Posted by Anonymous on 2009-10-15
Tags: Operations Bootstrapping Obstacles
Posted by Anonymous on 2008-12-08
Tags: Operations Bootstrapping
Posted by Gunnar Holmsteinn on 2010-07-28
Tags: Operations Bootstrap
When I first heard that we should "Bootstrap" it left a huge question mark on my face. I immediately thought about my statistics courses in the university; why in the world would my start up need to to derive estimates of confidence intervals for estimators of parameters of some statistical distributions. I actually thought about some of the R programs I wrote and started thinking how that could be applied. I eventually said that there was no need for that anytime soon, maybe a few years down the road. That left an even bigger question mark on the face of the guy I was chatting with.
It turns out that Bootstrapping is also a phrase in business finance. It's about keeping a tight fist on all your expenses and knowing that Cash Flow is more important than your mother. Something we've always been keen on doing but never had the correct lingo for it. In the past two years, we've put a huge emphasis on doing stuff that people, especially the people that pay us, like. The team has been very focused on organic growth and building our company the way we want.
In my mind, starting with little to no cash and working your way up is a very healthy start for a young company having to figure out how to make a great product.
Here are my Top 6 reasons why I think it's important to start by bootstrapping:PRIVATE: Members Only (4533 Characters)
Posted by RichieBlueEyes on 2009-03-12
So the NYC investment climate is going through serious issues. The angel market has drastically changed as most angels are from the world of finance and no longer have disposable investable cash and the few angel deals that are getting done are at far lower valuations. On the venture side, 'risk' is not being funded. Unless you have revenue (and don't need money) or extreme traction it's probably not worth the time raising money. Sure people who have made money for that exact investor in the past can still raise some money but beyond that, unless you're 'perfect' you'll have a hard time. Even then expect 2-3X liquidity preference, restrictive employment agreements and flat to down rounds even for high growth companies. I saw a company that is trending towards $20MM in revenue in a high growth category doing a flat round at a 3X liquidity preference. Times are tough. Time to call on the old friends and family and Bootstrap. It will not be fun. Still talk to investors and get coverage so they know you so if you happen to hit a stroke of luck or genius and take off, you can create some competition and maybe get decent terms but don't expect to easily raise money. Sure, you can get meetings and maybe even some feedback, don't expect an easy check from angels or VC's in NYC. Seed Capital has been crushed, Angel money is crushed and Series A money is trending towards Series B money or to pump into existing companies or entrepreneurs proven to that investor.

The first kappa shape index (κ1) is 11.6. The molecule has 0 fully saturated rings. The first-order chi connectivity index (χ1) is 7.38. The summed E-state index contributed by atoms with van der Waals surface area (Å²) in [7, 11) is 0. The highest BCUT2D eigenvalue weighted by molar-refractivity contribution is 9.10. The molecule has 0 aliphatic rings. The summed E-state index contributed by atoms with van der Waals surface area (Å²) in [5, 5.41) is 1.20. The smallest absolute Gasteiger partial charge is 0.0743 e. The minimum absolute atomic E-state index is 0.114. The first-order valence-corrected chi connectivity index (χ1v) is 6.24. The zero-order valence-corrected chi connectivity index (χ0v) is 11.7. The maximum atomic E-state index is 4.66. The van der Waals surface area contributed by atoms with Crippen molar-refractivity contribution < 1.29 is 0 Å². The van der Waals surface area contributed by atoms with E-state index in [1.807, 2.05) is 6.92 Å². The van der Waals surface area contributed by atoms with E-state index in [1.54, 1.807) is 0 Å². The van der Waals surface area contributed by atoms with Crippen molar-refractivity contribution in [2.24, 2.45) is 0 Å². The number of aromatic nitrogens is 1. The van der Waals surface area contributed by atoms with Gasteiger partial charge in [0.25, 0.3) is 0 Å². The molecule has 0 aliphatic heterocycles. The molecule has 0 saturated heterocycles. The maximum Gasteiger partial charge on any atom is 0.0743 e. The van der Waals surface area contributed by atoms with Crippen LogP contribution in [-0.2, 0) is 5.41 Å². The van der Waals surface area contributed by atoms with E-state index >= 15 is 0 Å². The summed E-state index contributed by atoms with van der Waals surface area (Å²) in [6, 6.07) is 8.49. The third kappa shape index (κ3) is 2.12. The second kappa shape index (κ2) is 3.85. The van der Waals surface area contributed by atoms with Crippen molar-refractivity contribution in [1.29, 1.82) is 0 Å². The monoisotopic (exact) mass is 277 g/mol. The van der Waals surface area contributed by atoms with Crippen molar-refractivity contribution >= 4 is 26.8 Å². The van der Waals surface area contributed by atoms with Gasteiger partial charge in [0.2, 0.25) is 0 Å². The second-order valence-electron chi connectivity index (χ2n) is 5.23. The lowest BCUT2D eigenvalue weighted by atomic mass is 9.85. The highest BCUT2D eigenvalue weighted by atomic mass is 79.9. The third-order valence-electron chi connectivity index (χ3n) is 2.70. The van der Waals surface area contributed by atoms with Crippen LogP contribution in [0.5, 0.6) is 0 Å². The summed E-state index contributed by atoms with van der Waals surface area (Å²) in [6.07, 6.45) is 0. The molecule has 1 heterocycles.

With all that said, always keep pitching but Bootstrap your ass off.PRIVATE: Members Only